As for the story one of the issues I have is character development.  I wish they could have fleshed out the rest of the cast as our attention is more focused on the Handymen rather than the four mafia groups as a whole.  This brought about a huge problem for the so-called ending.  Side-characters.  They were the primary focus for about three episodes between introducing the Esminets and Paula’s group.  Perhaps that year off for MANGLOBE hurt them in the end after all.  This series’ animation was all over the place, it’s thick and mature, which I typically enjoy but due to the series sudden finale and second rate key animation it isn’t a series that’s lasting in my book.  As far as the Blu-ray releases go however, it’s raising the bar much higher for me, I’m curious how they will look if the company ever gets around to releasing them in single sets or one boxset.

As far as MANGLOBE goes, GANGSTA was their last mark on Japanese animation and it’s a a bit unsettiling.  They were a fantastic studio that made strives in delivering original works.  One of my favorite studios for that matter.  If anything is learned by this show it’s that studios need to give more heart to their work.  Being risky and ambitious can only go so far, sometimes to make cash for your employees you’ve got to put the talent where you are guaranteed it’ll work.  Also make an anime that is going to be a money-maker.  Light novels are always a good place to make anime works from.  As much as I hate to say that but these studios do have to cater to the mass otaku every once in a while.  Look at BONES and One Punch Man for example.  They run on a very tight very low budget with high performance by their animators each episode resulting in high reward.  Someone’s doing something right with that series.

OVERALL IMPRESSION: [77/100]

GANGSTA Episode 12

Episode Director: 

  • Yukihiko Asaki (Episode Director for GANGSTA episode 1, 2, 8 and 12)
  • Yusuke Onoda ( Episode Director for No-Rin episode 2 / Episode Director for Baby Steps episode 7 and 16 / Episode Director for Ixion Saga DT episode 13)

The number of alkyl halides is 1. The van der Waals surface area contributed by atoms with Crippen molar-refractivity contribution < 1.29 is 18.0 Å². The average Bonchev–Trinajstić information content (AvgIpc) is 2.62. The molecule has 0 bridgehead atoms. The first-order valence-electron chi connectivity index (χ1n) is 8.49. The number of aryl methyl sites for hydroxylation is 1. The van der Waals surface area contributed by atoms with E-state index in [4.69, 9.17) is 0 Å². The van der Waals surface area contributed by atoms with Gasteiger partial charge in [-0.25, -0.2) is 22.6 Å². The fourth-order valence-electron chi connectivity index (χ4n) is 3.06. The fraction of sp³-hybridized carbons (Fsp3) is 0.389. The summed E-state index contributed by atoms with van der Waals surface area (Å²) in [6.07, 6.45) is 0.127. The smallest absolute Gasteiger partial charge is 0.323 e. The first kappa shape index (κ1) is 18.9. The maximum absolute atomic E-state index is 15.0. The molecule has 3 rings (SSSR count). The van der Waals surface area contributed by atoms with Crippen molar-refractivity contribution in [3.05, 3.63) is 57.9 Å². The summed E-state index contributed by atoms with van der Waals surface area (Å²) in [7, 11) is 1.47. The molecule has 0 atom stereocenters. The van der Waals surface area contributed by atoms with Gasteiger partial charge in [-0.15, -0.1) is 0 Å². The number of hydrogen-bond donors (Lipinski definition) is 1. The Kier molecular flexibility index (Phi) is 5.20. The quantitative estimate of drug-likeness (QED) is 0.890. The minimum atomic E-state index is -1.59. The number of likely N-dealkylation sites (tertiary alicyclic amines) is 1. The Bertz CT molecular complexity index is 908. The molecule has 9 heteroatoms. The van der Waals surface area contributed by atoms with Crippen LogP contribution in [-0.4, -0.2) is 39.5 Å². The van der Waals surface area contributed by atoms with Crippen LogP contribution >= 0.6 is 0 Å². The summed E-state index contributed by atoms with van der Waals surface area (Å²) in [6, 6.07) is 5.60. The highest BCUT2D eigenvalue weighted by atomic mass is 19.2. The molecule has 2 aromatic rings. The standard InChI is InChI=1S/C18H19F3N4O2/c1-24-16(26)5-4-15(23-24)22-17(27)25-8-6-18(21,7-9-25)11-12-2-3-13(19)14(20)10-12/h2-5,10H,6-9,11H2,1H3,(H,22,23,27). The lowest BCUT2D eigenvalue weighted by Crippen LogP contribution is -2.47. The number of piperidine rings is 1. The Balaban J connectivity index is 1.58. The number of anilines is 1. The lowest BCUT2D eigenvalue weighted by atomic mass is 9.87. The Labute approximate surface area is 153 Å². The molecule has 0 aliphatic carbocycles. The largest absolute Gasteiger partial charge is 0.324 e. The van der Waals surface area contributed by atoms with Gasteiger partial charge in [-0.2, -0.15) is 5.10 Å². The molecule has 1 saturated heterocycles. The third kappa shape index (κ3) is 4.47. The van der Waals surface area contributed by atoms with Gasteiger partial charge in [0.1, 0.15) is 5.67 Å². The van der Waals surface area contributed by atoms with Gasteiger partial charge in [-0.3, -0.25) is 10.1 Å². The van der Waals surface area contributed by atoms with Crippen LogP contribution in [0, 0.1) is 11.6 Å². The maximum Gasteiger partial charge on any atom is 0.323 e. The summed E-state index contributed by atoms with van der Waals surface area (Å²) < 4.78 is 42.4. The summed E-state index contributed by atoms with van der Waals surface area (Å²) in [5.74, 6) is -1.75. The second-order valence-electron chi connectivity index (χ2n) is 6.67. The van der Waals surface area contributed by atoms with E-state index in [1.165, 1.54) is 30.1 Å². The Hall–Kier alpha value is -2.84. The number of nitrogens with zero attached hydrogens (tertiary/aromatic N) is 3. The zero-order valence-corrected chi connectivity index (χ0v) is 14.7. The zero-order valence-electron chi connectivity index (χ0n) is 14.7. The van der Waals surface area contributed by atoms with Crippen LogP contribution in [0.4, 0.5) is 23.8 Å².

Storyboards: 

  • Yoshimitsu Shashi ( Storyboard Writer and Episode Director for PlanetES episodes 2, 7, 11, 17, 23 and 26 / Storyboard Writer for Samurai Champloo episode 10 / Storyboard Writer and Episode Director for Michiko e Hatchin episodes 11, 16 and 20 / Key Animator for Michiko e Hatchin episodes 14, 16 and 20 / Storyboard Writer for Haikyuu!! episode 10)
  • Hatsumi Koichi (Storyboards and Episode Director for Le Chevalier D’Eon episodes 3, 11 and 22 / Storyboards for Shingeki no Bahamut: GENESIS episode 4)
  • Akira Sato (Key Animator for Michiko e Hatchin episodes 2, 6, 9, 10, 11, 12, 13, 14, 17, 19, 20, 21 and 22 / Animation Supervisor for Michiko e Hatchin episode 19 and 22)

Script: Shin’ichi Inotsume (Script Writer for JoJo’s Bizarre Adventure episodes 11, 18, 19 and 22 / Script Writer for Akatsuki no Yona episodes 1, 2 and 9 / Script Writer for Shokugeki no Soma episodes 6 and 7)


 

This is just one big tease to go buy the manga.  If MANGLOBE had made it past the financial rut that led them into bankcrupcy I bet they would have done another cour of this.  This wasn’t much of a finale and going by the way the creators decided to accelerate these past three episodes it’s not a huge surprise.  There’s a lot of questions left to be answered–Connie is still be held hostage by the Esminets, then there’s Alex left at the Benriya shop, not to mention Worwick’s fall from the window.  It’s tragic that this series may never get completed.  Even the author, Kohske has been ill for months and has her work on hiatus.

The animation was pretty shoddy here.  Tons of big hands looked super-deformed especially where Worwick is lying in the grass during the final scene. The scene with Cristiano family was poorly animated featuring lots of out of focus shots.

Even though this finale isn’t really a finale it doesn’t stop me from enjoying this series.  Character designs are fantastic, direction is solid straight through and the music is superb.

A side-note, the first two DVD/Blu-ray volumes were heavily edited including touchups on just about every scene in the first four episodes.  I hadn’t noticed how many mistakes were made between hand gestures and eye movements these are completely overhauled in these retail releases.  Can’t wait to see which studio will finish handling final production before giving it over to Emotion for retail product designs like English subtitling and extras.

OVERALL IMPRESSION: 4/10

 

GANGSTA Episode 11

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Episode Director: Akira Sato & Hideki Katayama [Katayama is Dragonar‘s director / GANGSTA episodes 3 and 5.]

Storyboards: Akira Satou [Blood the Last Vampire executive producer/ Heroman In-Between Animator ]